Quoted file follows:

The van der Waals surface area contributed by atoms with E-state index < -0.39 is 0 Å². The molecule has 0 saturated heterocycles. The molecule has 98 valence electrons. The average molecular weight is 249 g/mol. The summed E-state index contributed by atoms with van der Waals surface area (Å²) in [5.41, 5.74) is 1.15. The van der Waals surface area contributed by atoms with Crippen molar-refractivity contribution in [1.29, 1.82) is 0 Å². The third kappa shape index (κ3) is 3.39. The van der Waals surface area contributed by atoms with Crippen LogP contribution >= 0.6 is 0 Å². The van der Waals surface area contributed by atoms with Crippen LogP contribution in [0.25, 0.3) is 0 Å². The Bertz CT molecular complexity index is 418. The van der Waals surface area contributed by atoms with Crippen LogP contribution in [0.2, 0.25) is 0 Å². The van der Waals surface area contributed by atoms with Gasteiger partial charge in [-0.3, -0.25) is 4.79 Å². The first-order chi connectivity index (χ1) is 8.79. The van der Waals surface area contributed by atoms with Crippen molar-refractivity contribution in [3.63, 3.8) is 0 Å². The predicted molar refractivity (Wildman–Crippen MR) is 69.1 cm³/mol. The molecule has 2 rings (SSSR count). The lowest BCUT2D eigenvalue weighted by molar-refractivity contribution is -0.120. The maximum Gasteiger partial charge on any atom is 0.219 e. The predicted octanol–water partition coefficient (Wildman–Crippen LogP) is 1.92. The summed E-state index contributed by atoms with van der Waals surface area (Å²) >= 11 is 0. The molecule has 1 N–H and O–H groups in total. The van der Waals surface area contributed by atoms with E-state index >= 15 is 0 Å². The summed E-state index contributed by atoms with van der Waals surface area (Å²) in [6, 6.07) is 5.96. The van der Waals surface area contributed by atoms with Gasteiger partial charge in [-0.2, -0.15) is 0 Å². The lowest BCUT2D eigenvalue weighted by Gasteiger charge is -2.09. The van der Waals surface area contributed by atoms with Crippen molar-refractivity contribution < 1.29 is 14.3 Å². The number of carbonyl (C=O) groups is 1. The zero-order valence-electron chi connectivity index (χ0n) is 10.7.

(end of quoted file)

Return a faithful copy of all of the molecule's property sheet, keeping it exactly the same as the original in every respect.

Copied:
The van der Waals surface area contributed by atoms with E-state index < -0.39 is 0 Å². The molecule has 0 saturated heterocycles. The molecule has 98 valence electrons. The average molecular weight is 249 g/mol. The summed E-state index contributed by atoms with van der Waals surface area (Å²) in [5.41, 5.74) is 1.15. The van der Waals surface area contributed by atoms with Crippen molar-refractivity contribution in [1.29, 1.82) is 0 Å². The third kappa shape index (κ3) is 3.39. The van der Waals surface area contributed by atoms with Crippen LogP contribution >= 0.6 is 0 Å². The van der Waals surface area contributed by atoms with Crippen LogP contribution in [0.25, 0.3) is 0 Å². The Bertz CT molecular complexity index is 418. The van der Waals surface area contributed by atoms with Crippen LogP contribution in [0.2, 0.25) is 0 Å². The van der Waals surface area contributed by atoms with Gasteiger partial charge in [-0.3, -0.25) is 4.79 Å². The first-order chi connectivity index (χ1) is 8.79. The van der Waals surface area contributed by atoms with Crippen molar-refractivity contribution in [3.63, 3.8) is 0 Å². The predicted molar refractivity (Wildman–Crippen MR) is 69.1 cm³/mol. The molecule has 2 rings (SSSR count). The lowest BCUT2D eigenvalue weighted by molar-refractivity contribution is -0.120. The maximum Gasteiger partial charge on any atom is 0.219 e. The predicted octanol–water partition coefficient (Wildman–Crippen LogP) is 1.92. The summed E-state index contributed by atoms with van der Waals surface area (Å²) >= 11 is 0. The molecule has 1 N–H and O–H groups in total. The van der Waals surface area contributed by atoms with E-state index >= 15 is 0 Å². The summed E-state index contributed by atoms with van der Waals surface area (Å²) in [6, 6.07) is 5.96. The van der Waals surface area contributed by atoms with Gasteiger partial charge in [-0.2, -0.15) is 0 Å². The lowest BCUT2D eigenvalue weighted by Gasteiger charge is -2.09. The van der Waals surface area contributed by atoms with Crippen molar-refractivity contribution < 1.29 is 14.3 Å². The number of carbonyl (C=O) groups is 1. The zero-order valence-electron chi connectivity index (χ0n) is 10.7.